Achieving optimal ketosis hinges on finding the right balance of macronutrients (or “macros” in keto-speak); these are the elements in your diet that account for the majority of your calories, a.k.a. energy—namely, fat, protein, and carbohydrates. By the way, it’s often “net grams” of carbohydrates that are counted toward your daily intake; “net” deducts the amount of fiber in a food from its carbohydrate total.
Everyone has to find their nutritional sweet spot for producing enough ketones and staying in ketosis, but “the core principle of the diet is to keep carbohydrate intake low enough, so your body continues producing ketones at elevated levels,” says Volek. “Your body adapts to this alternative fuel and becomes very efficient at breaking down and burning fat.”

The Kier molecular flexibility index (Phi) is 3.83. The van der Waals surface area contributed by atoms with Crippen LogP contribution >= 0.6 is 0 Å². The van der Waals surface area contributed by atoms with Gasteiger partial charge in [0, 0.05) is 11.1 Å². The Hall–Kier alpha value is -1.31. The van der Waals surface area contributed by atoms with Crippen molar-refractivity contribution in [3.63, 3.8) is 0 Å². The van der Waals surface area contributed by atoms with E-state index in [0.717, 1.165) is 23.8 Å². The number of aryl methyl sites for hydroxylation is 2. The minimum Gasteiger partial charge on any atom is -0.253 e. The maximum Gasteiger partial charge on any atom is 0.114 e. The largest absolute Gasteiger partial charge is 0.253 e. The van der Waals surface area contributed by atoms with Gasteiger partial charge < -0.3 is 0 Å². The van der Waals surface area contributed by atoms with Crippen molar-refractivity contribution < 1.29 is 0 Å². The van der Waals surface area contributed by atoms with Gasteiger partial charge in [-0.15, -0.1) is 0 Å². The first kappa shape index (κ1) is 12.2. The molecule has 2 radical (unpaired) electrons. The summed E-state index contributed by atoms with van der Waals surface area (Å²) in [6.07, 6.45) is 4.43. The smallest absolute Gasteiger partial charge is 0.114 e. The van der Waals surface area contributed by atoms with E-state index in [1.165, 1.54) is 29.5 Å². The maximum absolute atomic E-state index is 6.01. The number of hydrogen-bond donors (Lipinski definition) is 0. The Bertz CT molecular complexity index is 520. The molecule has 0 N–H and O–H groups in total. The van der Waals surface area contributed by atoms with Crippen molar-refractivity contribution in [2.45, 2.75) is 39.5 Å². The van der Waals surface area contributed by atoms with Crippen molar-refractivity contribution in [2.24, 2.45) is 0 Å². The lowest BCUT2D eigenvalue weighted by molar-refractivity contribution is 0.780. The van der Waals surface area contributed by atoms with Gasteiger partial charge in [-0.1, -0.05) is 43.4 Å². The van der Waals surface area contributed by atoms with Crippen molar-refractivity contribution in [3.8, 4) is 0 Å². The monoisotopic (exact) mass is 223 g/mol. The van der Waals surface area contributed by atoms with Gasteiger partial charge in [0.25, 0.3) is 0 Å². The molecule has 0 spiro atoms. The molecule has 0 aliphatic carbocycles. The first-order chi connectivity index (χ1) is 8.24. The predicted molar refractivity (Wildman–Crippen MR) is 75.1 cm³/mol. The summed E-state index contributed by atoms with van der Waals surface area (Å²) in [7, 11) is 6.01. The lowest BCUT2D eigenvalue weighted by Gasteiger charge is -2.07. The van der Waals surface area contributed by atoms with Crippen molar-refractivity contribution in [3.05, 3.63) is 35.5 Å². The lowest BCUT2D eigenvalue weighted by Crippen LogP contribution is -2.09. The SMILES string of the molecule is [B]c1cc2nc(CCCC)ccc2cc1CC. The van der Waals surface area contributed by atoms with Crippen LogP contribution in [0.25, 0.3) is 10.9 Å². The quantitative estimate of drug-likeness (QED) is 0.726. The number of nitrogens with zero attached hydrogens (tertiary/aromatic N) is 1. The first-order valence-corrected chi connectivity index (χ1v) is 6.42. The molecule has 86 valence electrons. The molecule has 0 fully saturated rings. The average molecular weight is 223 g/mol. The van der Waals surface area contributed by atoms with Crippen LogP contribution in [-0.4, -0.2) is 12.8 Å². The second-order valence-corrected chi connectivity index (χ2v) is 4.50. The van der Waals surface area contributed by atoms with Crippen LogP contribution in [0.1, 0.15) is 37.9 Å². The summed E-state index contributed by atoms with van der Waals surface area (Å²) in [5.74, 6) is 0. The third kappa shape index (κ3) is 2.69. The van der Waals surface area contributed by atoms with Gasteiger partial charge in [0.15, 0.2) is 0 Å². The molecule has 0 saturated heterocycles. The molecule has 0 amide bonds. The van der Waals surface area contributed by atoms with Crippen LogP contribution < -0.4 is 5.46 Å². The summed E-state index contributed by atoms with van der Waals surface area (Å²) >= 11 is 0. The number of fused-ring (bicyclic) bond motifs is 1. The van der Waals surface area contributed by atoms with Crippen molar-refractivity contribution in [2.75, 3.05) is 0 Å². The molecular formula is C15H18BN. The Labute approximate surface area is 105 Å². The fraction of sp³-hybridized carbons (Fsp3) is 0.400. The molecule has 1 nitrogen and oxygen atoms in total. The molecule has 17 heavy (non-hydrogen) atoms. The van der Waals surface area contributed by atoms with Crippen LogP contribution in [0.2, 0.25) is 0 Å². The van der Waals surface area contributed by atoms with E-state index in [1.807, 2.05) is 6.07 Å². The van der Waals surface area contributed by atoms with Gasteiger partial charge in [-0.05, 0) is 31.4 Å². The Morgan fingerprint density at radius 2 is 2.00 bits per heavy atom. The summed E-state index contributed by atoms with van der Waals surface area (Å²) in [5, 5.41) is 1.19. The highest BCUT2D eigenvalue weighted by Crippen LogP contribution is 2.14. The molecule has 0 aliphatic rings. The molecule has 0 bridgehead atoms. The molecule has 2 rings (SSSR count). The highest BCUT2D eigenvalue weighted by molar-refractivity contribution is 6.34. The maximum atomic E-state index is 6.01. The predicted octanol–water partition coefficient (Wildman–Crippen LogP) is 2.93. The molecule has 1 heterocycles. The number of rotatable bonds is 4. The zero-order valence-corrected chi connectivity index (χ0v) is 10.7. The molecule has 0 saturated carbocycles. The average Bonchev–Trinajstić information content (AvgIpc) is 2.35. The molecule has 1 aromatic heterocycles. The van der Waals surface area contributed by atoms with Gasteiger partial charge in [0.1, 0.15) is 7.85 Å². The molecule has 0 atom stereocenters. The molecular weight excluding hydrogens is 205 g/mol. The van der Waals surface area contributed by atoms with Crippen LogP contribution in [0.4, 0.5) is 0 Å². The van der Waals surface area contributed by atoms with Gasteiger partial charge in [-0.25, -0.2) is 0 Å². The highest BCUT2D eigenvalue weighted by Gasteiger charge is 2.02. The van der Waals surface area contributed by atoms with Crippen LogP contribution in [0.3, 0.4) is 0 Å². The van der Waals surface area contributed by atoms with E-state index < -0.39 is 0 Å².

Hi Melissa,I’ve been trying on my own to eliminate carbs and sugar from my diet for obvious health reasons and weight loss. I’ve been doing ok and have lost 30 lbs. Since Memorial Day. The more I research, however, I realize I really need to fully commit to Keto if I’m really to be successful in losing a total of 90 lbs. Your blog and recipes and advice are the first time anyone has really explained and encouraged. I’m starting tomorrow with the 3 day kickstart and am very much looking forward to following you for meal plans and menus. Thanks for making things understandable.
If you’re eating fewer carbohydrates than you’re used to, you’re probably also skimping on the insoluble fibre found in fruit, vegetables and whole-grain foods – the kind that adds bulk to your digestive tract and keeps things running smoothly. “When you cut out carbs, it’s hard to consume 25g of fibre a day – the amount you need for healthy bowel functioning,” says dietitian Bethany Doerfler.